Kansas City Royals’ Pitching Woes Have Cost Them
On Tuesday the Kansas City Royals lost for the 81st time this season. Barring a neigh-miraculous 14-0 run for the remainder of the season (even six games against the Indians doesn’t make that likely), they will finish below .500 for the ninth straight season. Whilst few (if any) truly expected the Royals to actually be in contention this year, there were high hopes that they could get over the .500 mark this time. It didn’t really go as planned, however.
Although injuries have been a big problem this year (as previously noted) they have not been the only or even the biggest factor. The Royals have had decent if not spectacular offensive production and of course have had the best defence in the league. But the real problem has come from the pitching.
Since trading Zack Greinke to the Milwaukee Brewers before the start of the 2011 season the Royals have been lacking a true ace at the start of the rotation. It has been hoped that Luke Hochevar would fill this role, he certainly has the talent to do so, but he has never performed consistently enough.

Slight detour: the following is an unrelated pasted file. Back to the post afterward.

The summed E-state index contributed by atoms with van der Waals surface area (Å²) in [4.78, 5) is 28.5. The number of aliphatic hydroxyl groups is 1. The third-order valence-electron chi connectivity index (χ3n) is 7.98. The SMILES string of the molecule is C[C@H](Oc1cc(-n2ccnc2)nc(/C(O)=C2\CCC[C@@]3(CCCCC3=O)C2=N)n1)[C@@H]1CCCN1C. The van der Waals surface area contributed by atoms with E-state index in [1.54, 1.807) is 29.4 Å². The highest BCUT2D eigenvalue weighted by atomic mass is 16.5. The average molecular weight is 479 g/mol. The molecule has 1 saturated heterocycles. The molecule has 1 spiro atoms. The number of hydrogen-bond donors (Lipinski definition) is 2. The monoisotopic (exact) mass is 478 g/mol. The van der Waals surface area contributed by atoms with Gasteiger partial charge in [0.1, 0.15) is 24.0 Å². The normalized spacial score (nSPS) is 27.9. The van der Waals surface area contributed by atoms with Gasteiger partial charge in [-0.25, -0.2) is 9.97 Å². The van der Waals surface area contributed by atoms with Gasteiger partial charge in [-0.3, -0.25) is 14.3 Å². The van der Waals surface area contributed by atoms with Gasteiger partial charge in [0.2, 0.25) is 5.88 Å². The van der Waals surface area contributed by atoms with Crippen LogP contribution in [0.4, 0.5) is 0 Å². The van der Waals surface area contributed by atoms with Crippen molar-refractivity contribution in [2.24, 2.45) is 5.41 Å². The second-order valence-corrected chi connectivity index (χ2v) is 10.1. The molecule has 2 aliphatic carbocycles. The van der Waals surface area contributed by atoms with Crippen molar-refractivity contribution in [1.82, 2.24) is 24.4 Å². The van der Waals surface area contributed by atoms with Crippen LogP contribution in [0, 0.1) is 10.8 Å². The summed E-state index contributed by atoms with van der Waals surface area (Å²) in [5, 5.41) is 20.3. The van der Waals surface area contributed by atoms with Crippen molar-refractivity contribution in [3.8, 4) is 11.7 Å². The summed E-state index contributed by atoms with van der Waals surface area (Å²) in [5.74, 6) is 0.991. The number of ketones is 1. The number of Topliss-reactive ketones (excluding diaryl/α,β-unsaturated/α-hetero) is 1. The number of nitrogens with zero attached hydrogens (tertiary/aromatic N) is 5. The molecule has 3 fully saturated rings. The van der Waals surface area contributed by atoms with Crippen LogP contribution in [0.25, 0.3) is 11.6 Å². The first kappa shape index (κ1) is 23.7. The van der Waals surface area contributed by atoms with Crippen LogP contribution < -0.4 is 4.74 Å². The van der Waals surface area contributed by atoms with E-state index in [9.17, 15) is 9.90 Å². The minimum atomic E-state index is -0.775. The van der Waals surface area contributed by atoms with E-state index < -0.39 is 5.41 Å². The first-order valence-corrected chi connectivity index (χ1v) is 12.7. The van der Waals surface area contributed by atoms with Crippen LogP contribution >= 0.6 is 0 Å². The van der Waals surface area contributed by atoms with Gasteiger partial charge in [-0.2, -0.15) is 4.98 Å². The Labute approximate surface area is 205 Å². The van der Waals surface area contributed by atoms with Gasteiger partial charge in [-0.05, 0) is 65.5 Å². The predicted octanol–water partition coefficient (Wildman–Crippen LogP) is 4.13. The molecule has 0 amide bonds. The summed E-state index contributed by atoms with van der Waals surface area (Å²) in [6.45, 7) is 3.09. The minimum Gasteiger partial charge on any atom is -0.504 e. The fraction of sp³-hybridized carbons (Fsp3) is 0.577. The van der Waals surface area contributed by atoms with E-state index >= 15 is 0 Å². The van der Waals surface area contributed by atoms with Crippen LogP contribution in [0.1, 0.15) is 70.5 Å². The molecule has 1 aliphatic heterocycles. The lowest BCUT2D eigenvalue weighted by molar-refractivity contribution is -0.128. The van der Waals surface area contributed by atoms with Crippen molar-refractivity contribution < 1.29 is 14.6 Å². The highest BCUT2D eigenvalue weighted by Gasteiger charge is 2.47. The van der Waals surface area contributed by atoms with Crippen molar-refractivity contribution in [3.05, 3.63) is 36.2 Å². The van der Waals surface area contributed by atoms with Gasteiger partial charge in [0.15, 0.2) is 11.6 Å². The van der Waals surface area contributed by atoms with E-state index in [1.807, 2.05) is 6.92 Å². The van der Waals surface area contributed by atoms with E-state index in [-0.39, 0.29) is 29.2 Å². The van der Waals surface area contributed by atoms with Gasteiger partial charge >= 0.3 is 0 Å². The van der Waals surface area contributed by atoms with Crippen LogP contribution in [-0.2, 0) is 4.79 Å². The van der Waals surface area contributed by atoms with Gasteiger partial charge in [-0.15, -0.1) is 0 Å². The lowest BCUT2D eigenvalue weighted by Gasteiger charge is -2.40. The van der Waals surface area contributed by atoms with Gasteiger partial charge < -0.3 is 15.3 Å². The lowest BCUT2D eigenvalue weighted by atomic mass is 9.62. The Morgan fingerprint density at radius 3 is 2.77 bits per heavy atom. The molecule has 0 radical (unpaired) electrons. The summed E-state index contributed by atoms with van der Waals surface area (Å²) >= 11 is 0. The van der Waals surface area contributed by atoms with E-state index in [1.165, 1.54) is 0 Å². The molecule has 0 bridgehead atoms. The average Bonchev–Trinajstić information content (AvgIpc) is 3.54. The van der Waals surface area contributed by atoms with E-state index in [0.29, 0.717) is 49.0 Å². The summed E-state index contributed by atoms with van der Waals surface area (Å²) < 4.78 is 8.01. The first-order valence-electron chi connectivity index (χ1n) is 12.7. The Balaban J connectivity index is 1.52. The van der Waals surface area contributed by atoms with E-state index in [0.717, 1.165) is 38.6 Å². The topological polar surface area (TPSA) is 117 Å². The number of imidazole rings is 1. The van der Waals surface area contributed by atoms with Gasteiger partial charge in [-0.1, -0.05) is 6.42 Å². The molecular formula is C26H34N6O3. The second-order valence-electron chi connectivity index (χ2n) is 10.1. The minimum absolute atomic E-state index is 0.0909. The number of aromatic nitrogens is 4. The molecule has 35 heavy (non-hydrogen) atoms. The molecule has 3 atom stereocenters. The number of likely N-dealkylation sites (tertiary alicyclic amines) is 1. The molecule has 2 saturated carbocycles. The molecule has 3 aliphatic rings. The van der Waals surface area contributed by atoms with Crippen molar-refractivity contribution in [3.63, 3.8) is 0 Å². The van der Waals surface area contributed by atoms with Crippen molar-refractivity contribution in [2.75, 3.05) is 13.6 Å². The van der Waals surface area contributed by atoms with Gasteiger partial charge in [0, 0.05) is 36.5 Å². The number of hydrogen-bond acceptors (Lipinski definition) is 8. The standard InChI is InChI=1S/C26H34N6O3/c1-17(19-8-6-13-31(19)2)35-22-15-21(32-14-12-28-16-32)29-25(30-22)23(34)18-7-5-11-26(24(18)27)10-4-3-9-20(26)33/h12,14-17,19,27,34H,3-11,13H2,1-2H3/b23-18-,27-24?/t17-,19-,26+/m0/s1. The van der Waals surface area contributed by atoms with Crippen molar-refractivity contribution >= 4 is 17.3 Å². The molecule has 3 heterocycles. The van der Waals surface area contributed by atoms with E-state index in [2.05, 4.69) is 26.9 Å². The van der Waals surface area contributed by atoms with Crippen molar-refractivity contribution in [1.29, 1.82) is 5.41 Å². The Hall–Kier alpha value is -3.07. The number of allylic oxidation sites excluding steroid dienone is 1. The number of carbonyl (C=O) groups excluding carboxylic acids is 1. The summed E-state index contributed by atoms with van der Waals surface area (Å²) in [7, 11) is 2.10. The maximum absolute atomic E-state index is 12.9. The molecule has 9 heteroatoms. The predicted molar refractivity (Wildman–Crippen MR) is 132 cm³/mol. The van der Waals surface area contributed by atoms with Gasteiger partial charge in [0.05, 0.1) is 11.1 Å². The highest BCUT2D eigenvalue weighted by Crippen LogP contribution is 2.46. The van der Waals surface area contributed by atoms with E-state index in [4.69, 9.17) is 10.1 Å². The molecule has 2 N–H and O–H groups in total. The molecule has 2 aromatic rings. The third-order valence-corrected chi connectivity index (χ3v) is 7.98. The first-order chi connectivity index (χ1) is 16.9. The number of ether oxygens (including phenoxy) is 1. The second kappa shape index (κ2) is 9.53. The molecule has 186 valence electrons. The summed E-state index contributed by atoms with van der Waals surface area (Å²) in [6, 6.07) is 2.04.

Bruce Chen has lead the team in wins for a few years in a row, but as good as he has been he has still not been a true ace and has been a bit short of his previous self this year. (Though his outing last night was superb.) After those two established names at the top of the rotation, the rotation right now is filled out by Jeremy Guthrie, Luis Mendoza and Will Smith.
But that’s just the rotation right now, there has been almost a revolving door of young starters over the course of the season. The off-season trade for Jonathan Sánchez could only be described as ‘ill-fated’ and all of Felipe Paulino, Danny Duffy, Nate Adcock, Vin Mazzaro, Everett Teaford and Ryan Verdugo have started for the Royals at some point during this season.
The constant personnel changes have certainly not helped the pitchers and that in turn has had a huge effect on the team record. It is always the case that starting pitching is important for a winning team (the notion that hitting wins games and pitching wins championships is only half right), but it is surprisingly dramatic for the Royals. In their worst month, July, they had a record of 7-19 and an ERA of 6.95 for the starting pitchers. In their best month,August, they have a record of 17-11 and an ERA of 3.90 for the starting pitchers.
This is something that will likely improve for the Royals as their younger pitchers gain experience and become more comfortable. But it is clearly going to be the most pressing concern over the offseason and either a big free agent signing or a trade for someone to anchor the rotation must be in order.
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